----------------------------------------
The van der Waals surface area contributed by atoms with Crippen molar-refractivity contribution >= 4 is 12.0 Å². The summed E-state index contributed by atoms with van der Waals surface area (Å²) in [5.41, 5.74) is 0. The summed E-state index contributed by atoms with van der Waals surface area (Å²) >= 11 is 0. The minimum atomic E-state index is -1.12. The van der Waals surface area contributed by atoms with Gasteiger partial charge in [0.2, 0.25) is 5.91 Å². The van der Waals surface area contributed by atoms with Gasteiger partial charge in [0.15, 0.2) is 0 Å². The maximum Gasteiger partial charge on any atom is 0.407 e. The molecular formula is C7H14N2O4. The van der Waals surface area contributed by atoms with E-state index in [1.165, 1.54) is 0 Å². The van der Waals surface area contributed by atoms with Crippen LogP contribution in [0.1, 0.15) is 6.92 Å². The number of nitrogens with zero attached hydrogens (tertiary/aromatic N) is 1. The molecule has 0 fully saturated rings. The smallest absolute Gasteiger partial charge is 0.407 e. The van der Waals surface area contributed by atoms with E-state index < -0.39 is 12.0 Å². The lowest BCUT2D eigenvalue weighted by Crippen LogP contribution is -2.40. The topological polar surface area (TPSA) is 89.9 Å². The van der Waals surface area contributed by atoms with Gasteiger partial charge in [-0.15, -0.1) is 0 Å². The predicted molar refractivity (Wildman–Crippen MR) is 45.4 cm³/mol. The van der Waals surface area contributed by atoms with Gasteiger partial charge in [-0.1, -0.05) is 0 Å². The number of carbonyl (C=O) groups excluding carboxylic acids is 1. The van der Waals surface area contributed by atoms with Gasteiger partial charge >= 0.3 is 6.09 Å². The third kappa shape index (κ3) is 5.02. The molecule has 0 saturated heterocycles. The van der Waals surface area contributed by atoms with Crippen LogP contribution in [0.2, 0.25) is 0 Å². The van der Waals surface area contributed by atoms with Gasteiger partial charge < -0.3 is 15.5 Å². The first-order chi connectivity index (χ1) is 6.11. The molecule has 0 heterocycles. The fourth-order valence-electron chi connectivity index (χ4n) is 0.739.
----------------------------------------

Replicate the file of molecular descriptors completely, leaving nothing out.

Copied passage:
The van der Waals surface area contributed by atoms with Crippen molar-refractivity contribution >= 4 is 12.0 Å². The summed E-state index contributed by atoms with van der Waals surface area (Å²) in [5.41, 5.74) is 0. The summed E-state index contributed by atoms with van der Waals surface area (Å²) >= 11 is 0. The minimum atomic E-state index is -1.12. The van der Waals surface area contributed by atoms with Gasteiger partial charge in [0.2, 0.25) is 5.91 Å². The van der Waals surface area contributed by atoms with Gasteiger partial charge in [0.15, 0.2) is 0 Å². The maximum Gasteiger partial charge on any atom is 0.407 e. The molecular formula is C7H14N2O4. The van der Waals surface area contributed by atoms with E-state index in [1.165, 1.54) is 0 Å². The van der Waals surface area contributed by atoms with Crippen LogP contribution in [0.1, 0.15) is 6.92 Å². The number of nitrogens with zero attached hydrogens (tertiary/aromatic N) is 1. The molecule has 0 fully saturated rings. The smallest absolute Gasteiger partial charge is 0.407 e. The van der Waals surface area contributed by atoms with E-state index < -0.39 is 12.0 Å². The lowest BCUT2D eigenvalue weighted by Crippen LogP contribution is -2.40. The topological polar surface area (TPSA) is 89.9 Å². The van der Waals surface area contributed by atoms with Gasteiger partial charge in [-0.15, -0.1) is 0 Å². The predicted molar refractivity (Wildman–Crippen MR) is 45.4 cm³/mol. The van der Waals surface area contributed by atoms with Gasteiger partial charge in [-0.1, -0.05) is 0 Å². The number of carbonyl (C=O) groups excluding carboxylic acids is 1. The van der Waals surface area contributed by atoms with Gasteiger partial charge >= 0.3 is 6.09 Å². The third kappa shape index (κ3) is 5.02. The molecule has 0 saturated heterocycles. The van der Waals surface area contributed by atoms with Crippen LogP contribution in [0.2, 0.25) is 0 Å². The van der Waals surface area contributed by atoms with Gasteiger partial charge < -0.3 is 15.5 Å². The first-order chi connectivity index (χ1) is 6.11. The molecule has 0 heterocycles. The fourth-order valence-electron chi connectivity index (χ4n) is 0.739.